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Post-16 mathematics: Fine Art Maths Centre

August 7, 2017

This post represents Fine Art Maths Centre’s response to the recent Smith Review into post-16 mathematics.

I co-founded FAMC with Rich Cochrane at Central Saint Martins in 2014. Details of our activities can be found in the preamble to our Smith Review submission. We believe initiatives to increase post-16 mathematics participation are hampered by a conservative view of mathematics and the dominance of the quantitative skills lobby in England.

What follows  is taken from the FAMC blog:

“Participation should be guided by the principle that all students should study the mathematics they need for the future.” (Smith Review, §35)

The Smith Review, originally commissioned by George Osborne at the March Budget of 2016, was published on Thursday 20 July, the final day before parliamentary recess. Its headline remit was to review how to increase mathematics participation in England after GSCE, including considering the feasibility of making mathematics compulsory to 18.

There are a interrelated set of concerns here (paragraph numbers refer to the review):

  • England is an international education outlier in having such a low percentage of students study mathematics to 18. Nearly three quarters of those achieving a good pass at GCSE drop maths at 16.
  • Politicians and policy wonks are concerned that England’s low maths skills contribute to recent poor productivity and that there are new demands not being met, particularly around the quantitative skills needed to make the most of ‘big data’: “Higher levels of education and skills raise productivity directly by enabling individuals to accomplish difficult tasks and address complex problems. They also raise productivity indirectly by facilitating technological diffusion and innovation. Mathematics and quantitative skills are a vital component of this. Furthermore, analysis of student performance in international mathematics and science tests from 50 countries over 40 years shows that higher performance is significantly and positively related to growth in real output per capita.” (§80)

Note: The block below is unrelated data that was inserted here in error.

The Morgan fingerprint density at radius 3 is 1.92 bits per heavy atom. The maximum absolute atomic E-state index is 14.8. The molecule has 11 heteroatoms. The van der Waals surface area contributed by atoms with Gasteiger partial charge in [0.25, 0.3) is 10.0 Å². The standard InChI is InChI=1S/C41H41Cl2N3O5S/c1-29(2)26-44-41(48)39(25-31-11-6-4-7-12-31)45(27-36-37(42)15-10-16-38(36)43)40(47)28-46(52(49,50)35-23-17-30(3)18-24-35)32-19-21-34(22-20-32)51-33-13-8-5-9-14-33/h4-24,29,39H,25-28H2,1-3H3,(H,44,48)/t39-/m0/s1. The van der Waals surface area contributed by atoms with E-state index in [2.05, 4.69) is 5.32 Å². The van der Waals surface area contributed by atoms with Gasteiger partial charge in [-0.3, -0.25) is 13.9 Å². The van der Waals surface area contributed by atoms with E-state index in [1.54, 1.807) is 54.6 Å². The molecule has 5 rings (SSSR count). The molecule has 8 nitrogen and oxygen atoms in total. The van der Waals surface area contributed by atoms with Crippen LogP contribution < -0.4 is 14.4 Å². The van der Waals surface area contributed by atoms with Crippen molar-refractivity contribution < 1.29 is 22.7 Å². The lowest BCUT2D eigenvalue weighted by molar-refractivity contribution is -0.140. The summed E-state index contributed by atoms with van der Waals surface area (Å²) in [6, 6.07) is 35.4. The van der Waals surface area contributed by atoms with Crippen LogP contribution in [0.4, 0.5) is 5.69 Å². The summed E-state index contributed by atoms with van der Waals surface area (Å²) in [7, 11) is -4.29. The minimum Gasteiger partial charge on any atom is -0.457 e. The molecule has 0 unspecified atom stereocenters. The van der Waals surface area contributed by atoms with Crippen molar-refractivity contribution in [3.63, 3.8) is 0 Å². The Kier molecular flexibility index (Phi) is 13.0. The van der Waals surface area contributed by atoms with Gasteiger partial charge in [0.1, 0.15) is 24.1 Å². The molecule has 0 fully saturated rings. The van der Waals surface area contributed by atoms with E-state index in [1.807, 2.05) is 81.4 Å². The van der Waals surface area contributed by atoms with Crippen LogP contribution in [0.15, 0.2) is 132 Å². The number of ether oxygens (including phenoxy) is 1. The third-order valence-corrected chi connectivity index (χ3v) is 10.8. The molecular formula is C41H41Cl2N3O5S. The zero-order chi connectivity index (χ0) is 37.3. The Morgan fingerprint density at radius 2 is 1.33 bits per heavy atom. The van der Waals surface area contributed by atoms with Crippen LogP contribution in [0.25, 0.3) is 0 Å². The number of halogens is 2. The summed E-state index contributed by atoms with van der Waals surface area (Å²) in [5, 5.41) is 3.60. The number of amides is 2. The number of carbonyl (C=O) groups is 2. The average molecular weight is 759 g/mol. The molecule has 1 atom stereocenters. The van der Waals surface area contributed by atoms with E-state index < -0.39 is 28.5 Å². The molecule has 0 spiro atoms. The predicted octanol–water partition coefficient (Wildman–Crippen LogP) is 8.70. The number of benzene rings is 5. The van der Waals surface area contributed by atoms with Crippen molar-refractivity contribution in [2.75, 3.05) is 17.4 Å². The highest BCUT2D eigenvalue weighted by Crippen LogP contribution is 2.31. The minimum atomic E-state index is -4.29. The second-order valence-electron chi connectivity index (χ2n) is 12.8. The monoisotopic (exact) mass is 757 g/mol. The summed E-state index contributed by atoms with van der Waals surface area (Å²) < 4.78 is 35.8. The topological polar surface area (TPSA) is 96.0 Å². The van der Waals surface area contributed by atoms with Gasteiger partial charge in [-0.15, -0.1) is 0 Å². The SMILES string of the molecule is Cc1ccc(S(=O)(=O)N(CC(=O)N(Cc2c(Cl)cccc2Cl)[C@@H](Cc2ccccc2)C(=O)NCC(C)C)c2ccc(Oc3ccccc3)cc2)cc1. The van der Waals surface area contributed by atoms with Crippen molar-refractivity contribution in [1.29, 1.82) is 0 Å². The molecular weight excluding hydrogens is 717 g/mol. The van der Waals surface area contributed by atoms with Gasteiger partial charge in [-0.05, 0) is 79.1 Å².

• Universities are concerned that courses which have some mathematical content (135,000 students enter courses with “medium” maths demands) are accepting students who have done no mathematics for two years.
  • Worse: “International studies show that around 10 per cent of all university students in England have numeracy or literacy levels below GCSE level, indicating a major numeracy challenge, and suggest that this is often not resolved at the point of graduation.” (§103)
  • In general, there is concern about the absence of statistics from the school curriculum with post-16 being the most likely place where it can be embedded. In relation to university study and workplace needs, the Smith Review concentrates on the ‘primary need’ for the ability to analyse and interpret data.

“By age 18, every young person should have secure numeracy – the ability to use and apply basic mathematical knowledge to make decisions and engage in society. Most should have gained, and retained securely, the fundamental mathematics needed to thrive in the modern workplace – for example, the ability to analyse, interpret and present quantitative and statistical information and reason with data.” ( §56)

 Smith decided that making mathematics compulsory was not currently achievable:

  • 223 “There is not a case at this stage, however, for making it compulsory:
  • the appropriate range of pathways is not available universally,
  • teacher supply challenges are significant
  • and it is unclear when sufficient specialist capacity will be in place for universal mathematics to become a realistic proposition.”

In sum, we don’t have the qualifications or teachers to achieve the target now. From Smith’s self-penned Foreword: “my clear conclusion is that we do not yet have the appropriate range of pathways available or the capacity to deliver the required volume and range of teaching.”  Instead there should be an ambition to have mathematics become universal by 2030, ‘by changing expectations and culture by ensuring a more appropriate range of pathways’.